Desperate Housewives (Sundays; ABC, CTV): Executive producer Marc Cherry reset the clock, moving things ahead five years to get rid of story screw-ups. After only two episodes, though, the show has already painted itself into a creative corner again.

Knight Rider (Mondays; NBC, E!): Sorry. Maybe a supercharged car would be way more appealing if gas were cheaper.

Saturday Night Live (Saturdays; NBC, Global): No matter how good it gets, how come cast members still don’t know how to read lines on cue cards without making it so obvious that they’re reading cue cards?

So You Think You Can Dance Canada (various days; CTV): I LOVE it, but I feel sorry for it. As the debut week of Dancing With the Stars and Grey’s Anatomy illustrated, if CTV’s American shows have something big going on, the network will quickly treat this as a second-class refugee. If only Canadian broadcasters had the balls to put Canadian shows ahead of American ones …

Saturday, October 04, 2008

Corner Gas - Oct. 4, 2008



Gas Pains

The final season of Corner Gas will mean 
a return to square one for its cast members. 
Even for a veteran like Eric Peterson.

By Eric Kohanik

I’ve always had a tremendous respect for Eric Peterson.

No, it’s not because of his first name. It’s because he is truly one of Canada’s most compelling actors.

My respect for Peterson stretches way back to the late 1980s and early ’90s, when I would simply gobble up his performances as Leon Rabinovitch, the scrappy, left-wing lawyer he played on Street Legal, a CBC drama series that was set in a downtown Toronto law office.

You can still catch reruns of Street Legal on cable, every weekday on Canada’s version of Bravo. Originally, though, CBC aired the show on Friday evenings, as a lead-in to its simulcasts of CBS’s Dallas.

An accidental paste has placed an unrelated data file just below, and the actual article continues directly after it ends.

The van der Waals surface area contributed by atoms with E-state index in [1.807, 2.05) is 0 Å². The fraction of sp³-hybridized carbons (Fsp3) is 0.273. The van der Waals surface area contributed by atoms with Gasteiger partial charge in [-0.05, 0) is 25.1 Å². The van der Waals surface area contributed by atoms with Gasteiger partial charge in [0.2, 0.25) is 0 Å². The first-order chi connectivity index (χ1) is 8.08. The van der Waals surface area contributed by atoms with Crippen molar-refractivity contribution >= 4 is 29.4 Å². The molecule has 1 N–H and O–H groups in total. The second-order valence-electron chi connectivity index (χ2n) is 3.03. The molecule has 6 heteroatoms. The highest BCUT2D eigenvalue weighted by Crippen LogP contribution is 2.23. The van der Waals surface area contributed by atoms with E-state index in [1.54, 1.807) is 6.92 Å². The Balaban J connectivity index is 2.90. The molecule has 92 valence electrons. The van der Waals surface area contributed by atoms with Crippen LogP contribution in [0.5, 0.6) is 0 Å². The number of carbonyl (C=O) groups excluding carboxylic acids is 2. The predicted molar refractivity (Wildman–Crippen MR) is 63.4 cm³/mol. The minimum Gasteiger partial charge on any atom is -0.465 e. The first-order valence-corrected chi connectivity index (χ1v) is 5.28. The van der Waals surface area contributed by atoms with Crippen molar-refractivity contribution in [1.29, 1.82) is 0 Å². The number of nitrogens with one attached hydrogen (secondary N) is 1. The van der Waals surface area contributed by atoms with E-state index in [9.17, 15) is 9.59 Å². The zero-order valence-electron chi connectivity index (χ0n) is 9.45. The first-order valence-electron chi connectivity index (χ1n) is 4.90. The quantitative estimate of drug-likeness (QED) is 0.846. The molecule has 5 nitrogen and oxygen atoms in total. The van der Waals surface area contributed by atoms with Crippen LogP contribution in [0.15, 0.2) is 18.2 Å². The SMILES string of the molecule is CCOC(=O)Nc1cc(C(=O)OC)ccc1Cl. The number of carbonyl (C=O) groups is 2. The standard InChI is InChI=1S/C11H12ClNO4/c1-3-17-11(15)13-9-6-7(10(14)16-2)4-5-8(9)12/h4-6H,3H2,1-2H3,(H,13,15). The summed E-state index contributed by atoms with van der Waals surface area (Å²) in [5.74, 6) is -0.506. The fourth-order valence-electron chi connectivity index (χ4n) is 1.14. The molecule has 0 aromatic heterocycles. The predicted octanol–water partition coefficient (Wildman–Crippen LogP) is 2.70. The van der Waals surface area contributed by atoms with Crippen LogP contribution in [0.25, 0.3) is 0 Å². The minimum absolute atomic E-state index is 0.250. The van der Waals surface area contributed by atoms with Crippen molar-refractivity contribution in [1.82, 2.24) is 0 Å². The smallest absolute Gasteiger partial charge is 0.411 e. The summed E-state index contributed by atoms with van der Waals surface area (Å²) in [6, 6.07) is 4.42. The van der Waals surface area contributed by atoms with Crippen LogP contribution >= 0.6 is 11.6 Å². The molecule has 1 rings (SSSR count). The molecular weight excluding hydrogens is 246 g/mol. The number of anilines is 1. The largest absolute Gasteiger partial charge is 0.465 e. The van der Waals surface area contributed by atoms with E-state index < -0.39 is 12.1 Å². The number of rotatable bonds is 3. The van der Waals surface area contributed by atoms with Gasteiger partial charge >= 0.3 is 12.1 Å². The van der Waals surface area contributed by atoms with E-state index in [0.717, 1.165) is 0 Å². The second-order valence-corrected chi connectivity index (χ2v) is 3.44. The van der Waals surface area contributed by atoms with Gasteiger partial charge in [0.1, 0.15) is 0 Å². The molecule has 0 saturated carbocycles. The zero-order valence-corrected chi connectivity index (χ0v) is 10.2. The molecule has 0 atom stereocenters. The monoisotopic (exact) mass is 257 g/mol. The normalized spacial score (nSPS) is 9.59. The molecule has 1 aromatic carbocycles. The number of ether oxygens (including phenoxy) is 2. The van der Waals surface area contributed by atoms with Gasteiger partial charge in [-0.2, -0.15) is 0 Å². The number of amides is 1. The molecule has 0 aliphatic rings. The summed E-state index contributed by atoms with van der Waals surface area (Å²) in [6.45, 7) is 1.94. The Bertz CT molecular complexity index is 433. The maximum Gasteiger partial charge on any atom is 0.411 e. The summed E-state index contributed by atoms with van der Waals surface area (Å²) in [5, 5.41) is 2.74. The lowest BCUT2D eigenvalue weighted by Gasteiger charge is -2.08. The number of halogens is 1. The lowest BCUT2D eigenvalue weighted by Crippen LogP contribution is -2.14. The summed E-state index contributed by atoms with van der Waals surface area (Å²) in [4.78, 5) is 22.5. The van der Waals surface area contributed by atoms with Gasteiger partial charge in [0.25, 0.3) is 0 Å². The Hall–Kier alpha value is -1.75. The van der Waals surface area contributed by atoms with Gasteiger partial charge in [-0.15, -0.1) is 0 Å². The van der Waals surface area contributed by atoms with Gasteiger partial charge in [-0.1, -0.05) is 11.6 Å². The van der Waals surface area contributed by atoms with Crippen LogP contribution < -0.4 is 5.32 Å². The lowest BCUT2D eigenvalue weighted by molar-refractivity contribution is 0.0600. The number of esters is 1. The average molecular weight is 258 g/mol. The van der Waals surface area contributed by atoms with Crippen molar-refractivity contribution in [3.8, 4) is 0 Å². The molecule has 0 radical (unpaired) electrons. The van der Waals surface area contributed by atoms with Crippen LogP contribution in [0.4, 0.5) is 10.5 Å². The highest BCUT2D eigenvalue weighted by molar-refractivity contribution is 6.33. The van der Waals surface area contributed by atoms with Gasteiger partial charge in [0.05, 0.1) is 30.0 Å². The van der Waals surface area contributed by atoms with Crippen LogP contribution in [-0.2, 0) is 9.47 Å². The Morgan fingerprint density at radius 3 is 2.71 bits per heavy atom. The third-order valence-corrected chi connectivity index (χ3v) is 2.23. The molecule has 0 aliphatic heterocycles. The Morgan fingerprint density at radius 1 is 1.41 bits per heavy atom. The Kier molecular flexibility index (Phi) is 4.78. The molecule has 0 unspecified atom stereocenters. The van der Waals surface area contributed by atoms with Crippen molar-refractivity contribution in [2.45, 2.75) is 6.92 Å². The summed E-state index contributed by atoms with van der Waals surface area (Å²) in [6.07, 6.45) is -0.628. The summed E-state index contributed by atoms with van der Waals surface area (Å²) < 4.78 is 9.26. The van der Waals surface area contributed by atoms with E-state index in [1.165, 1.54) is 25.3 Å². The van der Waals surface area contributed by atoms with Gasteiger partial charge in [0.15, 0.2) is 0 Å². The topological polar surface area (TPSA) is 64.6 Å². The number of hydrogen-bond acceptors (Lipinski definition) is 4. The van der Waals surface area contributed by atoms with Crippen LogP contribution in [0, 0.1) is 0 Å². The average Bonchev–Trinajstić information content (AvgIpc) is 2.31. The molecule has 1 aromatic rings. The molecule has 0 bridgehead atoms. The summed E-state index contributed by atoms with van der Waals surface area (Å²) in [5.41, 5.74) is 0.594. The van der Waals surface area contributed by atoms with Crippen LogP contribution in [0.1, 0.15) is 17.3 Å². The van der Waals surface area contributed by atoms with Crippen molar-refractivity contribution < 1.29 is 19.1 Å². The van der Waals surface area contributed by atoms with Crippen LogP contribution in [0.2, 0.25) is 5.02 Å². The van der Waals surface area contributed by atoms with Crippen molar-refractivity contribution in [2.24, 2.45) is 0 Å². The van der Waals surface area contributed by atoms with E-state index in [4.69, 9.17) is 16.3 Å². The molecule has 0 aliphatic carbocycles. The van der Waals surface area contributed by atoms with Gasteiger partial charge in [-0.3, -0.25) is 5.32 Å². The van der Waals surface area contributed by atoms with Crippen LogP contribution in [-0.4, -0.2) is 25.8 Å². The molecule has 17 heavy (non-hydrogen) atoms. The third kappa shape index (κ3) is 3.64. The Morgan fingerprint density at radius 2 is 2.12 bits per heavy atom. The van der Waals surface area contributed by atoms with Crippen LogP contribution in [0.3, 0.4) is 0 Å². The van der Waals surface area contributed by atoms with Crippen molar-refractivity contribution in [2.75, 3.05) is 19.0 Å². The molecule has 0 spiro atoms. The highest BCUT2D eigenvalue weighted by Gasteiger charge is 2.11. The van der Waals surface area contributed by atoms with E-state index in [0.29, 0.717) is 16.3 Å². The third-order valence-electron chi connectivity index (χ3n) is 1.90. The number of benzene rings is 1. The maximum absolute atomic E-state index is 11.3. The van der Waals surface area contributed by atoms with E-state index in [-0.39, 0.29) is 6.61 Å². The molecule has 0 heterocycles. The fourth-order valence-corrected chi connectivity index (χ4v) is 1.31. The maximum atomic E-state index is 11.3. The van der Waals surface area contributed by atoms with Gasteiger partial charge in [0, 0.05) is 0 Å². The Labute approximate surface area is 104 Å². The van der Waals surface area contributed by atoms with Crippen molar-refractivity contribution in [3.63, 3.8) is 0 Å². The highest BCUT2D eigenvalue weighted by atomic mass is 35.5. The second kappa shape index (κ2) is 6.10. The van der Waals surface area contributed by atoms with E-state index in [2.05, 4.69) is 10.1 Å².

Yes, this was back when TV was worth staying home for on Friday nights.

Peterson has done a ton of TV guest stints since his Street Legal days, popping up on shows ranging from Touched by an Angel and Da Vinci’s Inquest to Puppets Who Kill and two Trudeau miniseries, in which he portrayed the legendary Tommy Douglas.

Peterson has done a lot of theatre work, too, which he refers to as his “steady employment.” For the past few years, though, his steady employment has been the role of Oscar Leroy, the crabby dad of Brent Leroy (Brent Butt) on CTV’s Corner Gas.

Oscar has become a Canadian TV icon. His exclamations of “jackass!” have become as much of a signature for him as “meathead!” became for Archie Bunker (Carroll O’Connor) on All in the Family.

Corner Gas begins its sixth – and final – season on Oct. 13. According to Butt, the show won’t be going out with a bang. When the final episode wraps up, it will be just the end of another day in the fictional Saskatchewan town of Dog River.

For Peterson, though, the end of Corner Gas will mean things have come full circle.

“I’m a Canadian actor, you see,” the amiable Saskatchewan native told me as we huddled in the corner at a CTV media event in Toronto back in June. “Now, I go back to square one again. Once the series is over, I go back to looking for work. I’m back to scale salaries. But that’s my life.”

It will be the life of most of the Corner Gas cast. But then, it’s the plight all actors face – even a respected veteran like Peterson.

“People aren’t banging my door down, Canadian producers, to get me to do things for them,” Peterson smiles. “So, on that level, when the series is over, it’s quite a bucket of cold water in the face again.”

Like most actors, Peterson says he is “always thinking about what the next job is going to be.” So, is the next role he wants to tackle going to be a comedy or a drama?

“The next role I want is just a role,” Peterson laughs. “I don’t even dare think of choosing, making a demand. Basically, you never get far above, ‘I’ll do anything they want me to do.’ “